Within the cage, bear keepers put some dry leaves and ginger leaves for Dodop and Wawa.
In the other cage a high platform that provided Dodop and Wawa a resting place with edible leaves was placed.
Dodop curious and calm when she encountered her new environment.
Wawa first sight and first step in the new environment looking alert.
What should I do with this new place? – Wawa
After few days, Dodop and Wawa adapted in their environment. They played fought inside the cage with each other.
Dodop was exploring the high platform with full curiosity.
Wawa was enjoying herself on the enrichment construction, that was composed by three tires.
Wawa was having lots of fun with the enrichment.
The next for them is to integrate with the biggest group, the sub adult group with Sunbearo, Loki, Bintang, Montom, Susie2, Damai, Kala, Boboi, Kitud, Tan Tan and Mary. They are around one to five years old. After the integration, they have to undergo fence training to be able to release them back to the forest. In the forest, they can learn from the others and improve their survival skills as well. At last, we hope they can be back to the wild sooner or later within the rehabilitation program at the BSBCC.
On October 29, 2016 I finally got to see Jane Goodall in person during her talk “Finding Life’s Passion” in Kuala Lumpur, Malaysia. I use the word “see” instead of “meet” because I do not have the chance to meet her in person but my excitement was truly off the chart and touched. Like other 2000 audiences who attended the talk, Jane Goodall is my wildlife hero. Unlike others, Jane Goodall was my wildlife hero for the past 25 years and her quote in Through Through a Window: My Thirty Years with the Chimpanzees of Gombe: “Only if we understand, can we care. Only if we care, will we help. Only if we help, shall they be saved.” has deeply inspired me and influenced me during the past 20 years of work with the sun bears. It was Jane who make me believe that we have to first understand sun bear, follow by care for the sun bear and help the sun bears, and eventually we can save the sun bears from extinction.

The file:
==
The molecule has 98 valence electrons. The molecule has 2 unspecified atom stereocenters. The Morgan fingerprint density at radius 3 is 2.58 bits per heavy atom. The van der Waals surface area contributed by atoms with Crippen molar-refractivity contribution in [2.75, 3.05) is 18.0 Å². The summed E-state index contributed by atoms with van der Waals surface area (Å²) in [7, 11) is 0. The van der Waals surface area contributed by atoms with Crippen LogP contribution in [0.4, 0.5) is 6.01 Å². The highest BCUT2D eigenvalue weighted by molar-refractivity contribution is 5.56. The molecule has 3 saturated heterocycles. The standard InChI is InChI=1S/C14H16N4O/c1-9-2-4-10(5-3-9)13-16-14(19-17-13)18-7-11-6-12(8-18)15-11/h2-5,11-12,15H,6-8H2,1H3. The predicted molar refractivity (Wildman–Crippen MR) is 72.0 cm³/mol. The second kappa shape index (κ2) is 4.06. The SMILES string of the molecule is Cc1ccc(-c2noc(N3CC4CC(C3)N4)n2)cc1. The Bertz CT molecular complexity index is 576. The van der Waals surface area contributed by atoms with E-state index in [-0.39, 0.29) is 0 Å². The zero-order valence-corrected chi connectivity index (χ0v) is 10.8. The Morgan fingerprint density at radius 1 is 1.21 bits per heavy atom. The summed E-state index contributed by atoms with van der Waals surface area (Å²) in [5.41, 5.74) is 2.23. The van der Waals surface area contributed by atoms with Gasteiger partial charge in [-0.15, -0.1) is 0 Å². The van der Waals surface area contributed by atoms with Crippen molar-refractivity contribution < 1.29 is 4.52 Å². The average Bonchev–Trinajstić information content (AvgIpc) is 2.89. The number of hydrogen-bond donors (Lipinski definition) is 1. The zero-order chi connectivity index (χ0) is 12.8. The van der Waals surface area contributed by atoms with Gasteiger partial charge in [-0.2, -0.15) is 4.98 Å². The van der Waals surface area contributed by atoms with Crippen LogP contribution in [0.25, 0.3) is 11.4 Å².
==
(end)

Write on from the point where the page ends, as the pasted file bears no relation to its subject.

In this blog, I would like to share two personal statements that I wrote in 2002 and 2009. Both of these statements were written in Missoula, Montana, when I was a M. Sc student and a Ph. D. student respectively in University of Montana. These statements were required for me to apply the university’s scholarship. I hope you can also be inspired by Jane’s quote and working hard to understand, to care, to help, and to save the endangered wildlife on the Earth:
SIEW TE WONG
“Only if we understand, can we care.
Only if we care, will we help.
Only if we help, shall they be saved.”
--- Jane Goodall
Ever since I read this quote many years ago, I set up a goal for myself, a goal to understand, care, help, and save wildlife.
I recalled since I was a first grader, “animal expert” was what I wrote in the ambition column of my student personal record until the very last year in high school. My ambition remains unchanged, despite being sneered by classmates and teachers, because I love animals. Not surprisingly, my childhood was companioned by various pets, and later I became a successful pet breeder. Studying abroad in Taiwan was the turning point in my life. Although I was studying animal husbandry and veterinary, I had begun to appreciate wildlife more than domestic animals when I joined the Bird Watching Society. Unfortunately, through my binoculars, I saw not only beautiful birds, but also unlawful mist netting and killing of wild birds. I saw my first orangutan in Taiwan being displayed at a night market and my first gibbon being hugged by a motorist on a busy street.
Back home in Malaysia, the situation did not get any batter. Vast forests that were once home to magnificent wildlife and plants were cleared to make ways for plantations and developments. Many wildlife such as baby orangutans and gibbons were captured and sold to Taiwan as pets. People here care less about it because they are illiterate in conservation and environmental awareness. The passion and commitment to help wildlife multiplied inside me as I witnessed what had happen around me. At the same time, I learned more about wildlife conservations through various wildlife projects I involved in Taiwan and Malaysia. Studying abroad again in University of Montana has put me on a right track and a good start. My graduate work on sun bear ecology in Malaysia has convinced me that a higher level of education and knowledge is needed, if I wish to improve conservation practices in Malaysia.